Step 3: Deploy, Analyze, and Optimize
You’ve defined a digital marketing strategy for your game, considered the available channels on which to promote, and are ready to kick off your campaign. Once you begin deploying your trailers on YouTube, ads on Facebook, or game codes across influencer networks, you’ll want to keep a very close eye on how each aspect of your campaign is performing, and determine areas for optimization and pivoting.
Each channel will have its own analytical framework that surfaces things like views, clickthroughs, and so on (and if it doesn’t, it’s probably not worth your time or money). You’ll want to hook up Google Analytics to your website, for example, and make sure you’re poring over traffic sources, time on page, and bounce rates to understand how people are making it to your website and what they’re doing when they get there. You may find, for example, that a press feature is driving tons of clicks to your website, and decide to strengthen your partnership with them to create more previews in the future. Or, you might see that no one’s clicking through from your website to your Steam page, which may indicate a bad link or poor user experience that needs to be addressed.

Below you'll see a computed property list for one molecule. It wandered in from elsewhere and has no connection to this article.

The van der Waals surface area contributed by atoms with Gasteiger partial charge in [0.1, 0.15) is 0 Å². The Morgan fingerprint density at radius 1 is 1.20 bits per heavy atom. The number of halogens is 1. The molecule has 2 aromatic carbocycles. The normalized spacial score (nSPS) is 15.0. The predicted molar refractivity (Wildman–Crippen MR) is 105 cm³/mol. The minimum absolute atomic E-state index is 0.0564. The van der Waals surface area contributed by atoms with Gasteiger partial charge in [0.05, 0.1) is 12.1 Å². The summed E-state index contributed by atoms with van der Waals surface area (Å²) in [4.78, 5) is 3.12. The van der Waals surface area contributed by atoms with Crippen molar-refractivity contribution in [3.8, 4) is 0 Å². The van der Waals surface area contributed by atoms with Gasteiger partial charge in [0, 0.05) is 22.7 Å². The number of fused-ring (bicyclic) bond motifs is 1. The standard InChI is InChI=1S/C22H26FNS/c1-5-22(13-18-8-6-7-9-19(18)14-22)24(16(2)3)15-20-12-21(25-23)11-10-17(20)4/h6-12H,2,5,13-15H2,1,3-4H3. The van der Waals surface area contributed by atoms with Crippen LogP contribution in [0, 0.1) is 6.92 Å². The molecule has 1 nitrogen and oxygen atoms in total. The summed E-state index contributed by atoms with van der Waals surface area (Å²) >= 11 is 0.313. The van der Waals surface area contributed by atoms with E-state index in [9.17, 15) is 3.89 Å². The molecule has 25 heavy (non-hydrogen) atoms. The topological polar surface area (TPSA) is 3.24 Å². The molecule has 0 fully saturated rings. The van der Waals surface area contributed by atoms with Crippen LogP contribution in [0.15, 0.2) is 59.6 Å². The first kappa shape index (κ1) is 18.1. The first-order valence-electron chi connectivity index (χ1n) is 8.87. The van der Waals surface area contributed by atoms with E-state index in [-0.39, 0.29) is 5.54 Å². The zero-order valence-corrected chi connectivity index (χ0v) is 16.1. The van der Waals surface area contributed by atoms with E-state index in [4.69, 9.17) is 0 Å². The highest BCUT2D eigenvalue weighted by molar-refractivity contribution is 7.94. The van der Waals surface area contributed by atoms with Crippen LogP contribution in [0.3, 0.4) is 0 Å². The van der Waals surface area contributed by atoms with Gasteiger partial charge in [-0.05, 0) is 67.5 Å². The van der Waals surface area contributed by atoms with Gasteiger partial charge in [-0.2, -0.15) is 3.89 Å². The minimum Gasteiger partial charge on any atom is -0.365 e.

Similarly, if you’re deploying organic or paid media posts on social, you can look at engagement data to determine if there’s a pattern in your content that makes it more or less successful, and lean into the activations that are delivering on your ROI. With paid media activations, analyzing key performance indicators (KPIs) such as clickthrough rates (CTR) can be helpful when balanced against your cost-per-view (CPV) or cost-per-click (CPC), as you’ll be able to see which ads are performing well and which ones need optimization or scrapping entirely. A Google search will go a long way towards letting you know what industry benchmarks look like to help determine whether or not a paid post is delivering, along with a lot of factors to consider for optimization, including audience segmentation, location, type of creative, and budget, to name a few.